I have decided to start a series of blog posts to rant about the difficulties of developing for real-life.
I remember reading somewhere (from Joel Spolsky? Paul Graham? not sure) that while it’s easy to replicate 80% of the functionality that an app offers, the value proposition comes from the remaining 20% of the functionality a different tiny bit of which each users relies on. It’s quite like Zipf’s Law, which states (in natural language processing) that the frequency distribution of words in a corpus is inversely proportional to their rank:
So while it’s tempting to think that a system that knows the most common 500 words (“the”, “of”, “and”, “to”, …) in a language shall be quite proficient, in reality it is the remaining words which give sentences their meaning (now you also know why learning a language is quite hard.)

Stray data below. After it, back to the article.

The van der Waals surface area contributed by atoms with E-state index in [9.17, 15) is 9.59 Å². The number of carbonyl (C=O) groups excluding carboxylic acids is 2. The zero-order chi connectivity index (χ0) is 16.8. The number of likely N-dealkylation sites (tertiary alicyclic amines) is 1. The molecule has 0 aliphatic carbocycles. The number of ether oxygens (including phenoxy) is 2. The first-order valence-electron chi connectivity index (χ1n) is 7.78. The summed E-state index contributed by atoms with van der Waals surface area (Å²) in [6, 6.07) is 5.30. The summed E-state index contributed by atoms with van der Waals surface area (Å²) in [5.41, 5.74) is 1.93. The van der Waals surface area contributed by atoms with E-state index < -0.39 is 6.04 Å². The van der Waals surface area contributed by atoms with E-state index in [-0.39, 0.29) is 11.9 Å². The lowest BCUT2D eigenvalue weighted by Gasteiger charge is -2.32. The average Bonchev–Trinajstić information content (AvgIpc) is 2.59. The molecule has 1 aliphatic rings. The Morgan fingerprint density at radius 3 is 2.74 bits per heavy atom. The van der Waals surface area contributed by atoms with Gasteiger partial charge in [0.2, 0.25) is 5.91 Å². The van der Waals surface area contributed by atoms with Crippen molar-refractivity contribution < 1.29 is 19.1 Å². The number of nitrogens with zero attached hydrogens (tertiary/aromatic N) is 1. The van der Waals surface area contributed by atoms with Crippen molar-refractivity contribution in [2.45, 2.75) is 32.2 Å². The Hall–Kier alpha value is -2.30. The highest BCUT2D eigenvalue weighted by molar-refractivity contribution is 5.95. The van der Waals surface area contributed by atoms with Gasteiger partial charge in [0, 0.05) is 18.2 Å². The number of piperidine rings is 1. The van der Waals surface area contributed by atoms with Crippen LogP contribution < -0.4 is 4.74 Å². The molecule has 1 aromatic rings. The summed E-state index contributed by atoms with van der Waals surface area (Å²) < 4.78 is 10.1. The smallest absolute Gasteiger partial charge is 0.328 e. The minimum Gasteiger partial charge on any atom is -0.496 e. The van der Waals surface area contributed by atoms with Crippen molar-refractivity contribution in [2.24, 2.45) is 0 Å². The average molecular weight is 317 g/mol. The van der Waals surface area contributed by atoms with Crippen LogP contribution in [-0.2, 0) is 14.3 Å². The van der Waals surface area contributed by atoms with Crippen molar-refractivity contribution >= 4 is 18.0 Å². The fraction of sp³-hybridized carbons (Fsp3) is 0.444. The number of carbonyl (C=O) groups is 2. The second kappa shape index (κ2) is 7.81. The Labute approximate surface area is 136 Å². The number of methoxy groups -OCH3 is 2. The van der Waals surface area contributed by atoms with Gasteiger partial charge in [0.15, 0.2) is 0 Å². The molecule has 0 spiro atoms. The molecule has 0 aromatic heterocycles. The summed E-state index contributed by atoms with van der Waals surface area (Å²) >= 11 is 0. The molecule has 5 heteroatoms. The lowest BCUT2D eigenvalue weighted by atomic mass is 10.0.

What is so “undoubtedly hard” about developing then? In my opinion, the way programming is taught in the universities and also on the Web (e.g. tutorials) is in a vacuum far from the messy reality of its actual practice and many people including me find the real-world work difficult to adjust to.
I do not have any ambitious goals such as offering a better way to teach programming (I don’t think there is) or even as little as to help people adjust; rather, it’s to provide comic relief to me and to hopefully entertain you with some interesting reading.